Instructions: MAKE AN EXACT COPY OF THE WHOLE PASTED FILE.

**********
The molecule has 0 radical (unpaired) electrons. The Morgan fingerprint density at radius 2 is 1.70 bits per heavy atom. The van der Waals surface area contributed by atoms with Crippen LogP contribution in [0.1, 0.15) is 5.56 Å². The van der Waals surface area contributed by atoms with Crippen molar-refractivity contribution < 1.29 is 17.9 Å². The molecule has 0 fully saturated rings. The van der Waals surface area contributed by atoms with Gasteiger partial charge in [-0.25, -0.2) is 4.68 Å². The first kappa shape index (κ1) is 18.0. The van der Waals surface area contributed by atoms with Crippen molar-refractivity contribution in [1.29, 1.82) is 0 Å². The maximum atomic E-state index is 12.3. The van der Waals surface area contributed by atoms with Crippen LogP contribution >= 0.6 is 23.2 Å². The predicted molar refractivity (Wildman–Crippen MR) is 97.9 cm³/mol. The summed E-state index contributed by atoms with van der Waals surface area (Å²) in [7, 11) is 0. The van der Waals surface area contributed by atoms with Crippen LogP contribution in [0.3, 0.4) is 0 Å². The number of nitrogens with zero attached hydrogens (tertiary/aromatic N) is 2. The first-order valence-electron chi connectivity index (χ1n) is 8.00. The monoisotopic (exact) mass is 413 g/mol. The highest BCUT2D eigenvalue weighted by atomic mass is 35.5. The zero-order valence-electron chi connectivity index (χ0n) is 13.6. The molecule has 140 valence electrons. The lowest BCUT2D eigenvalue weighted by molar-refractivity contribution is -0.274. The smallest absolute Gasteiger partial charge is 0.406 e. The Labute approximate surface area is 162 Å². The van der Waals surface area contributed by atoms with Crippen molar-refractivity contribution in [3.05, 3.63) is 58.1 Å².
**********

The molecule has 0 radical (unpaired) electrons. The Morgan fingerprint density at radius 2 is 1.70 bits per heavy atom. The van der Waals surface area contributed by atoms with Crippen LogP contribution in [0.1, 0.15) is 5.56 Å². The van der Waals surface area contributed by atoms with Crippen molar-refractivity contribution < 1.29 is 17.9 Å². The molecule has 0 fully saturated rings. The van der Waals surface area contributed by atoms with Gasteiger partial charge in [-0.25, -0.2) is 4.68 Å². The first kappa shape index (κ1) is 18.0. The van der Waals surface area contributed by atoms with Crippen molar-refractivity contribution in [1.29, 1.82) is 0 Å². The maximum atomic E-state index is 12.3. The van der Waals surface area contributed by atoms with Crippen LogP contribution >= 0.6 is 23.2 Å². The predicted molar refractivity (Wildman–Crippen MR) is 97.9 cm³/mol. The summed E-state index contributed by atoms with van der Waals surface area (Å²) in [7, 11) is 0. The van der Waals surface area contributed by atoms with Crippen LogP contribution in [0.3, 0.4) is 0 Å². The number of nitrogens with zero attached hydrogens (tertiary/aromatic N) is 2. The first-order valence-electron chi connectivity index (χ1n) is 8.00. The monoisotopic (exact) mass is 413 g/mol. The highest BCUT2D eigenvalue weighted by atomic mass is 35.5. The zero-order valence-electron chi connectivity index (χ0n) is 13.6. The molecule has 140 valence electrons. The lowest BCUT2D eigenvalue weighted by molar-refractivity contribution is -0.274. The smallest absolute Gasteiger partial charge is 0.406 e. The Labute approximate surface area is 162 Å². The van der Waals surface area contributed by atoms with Crippen molar-refractivity contribution in [3.05, 3.63) is 58.1 Å².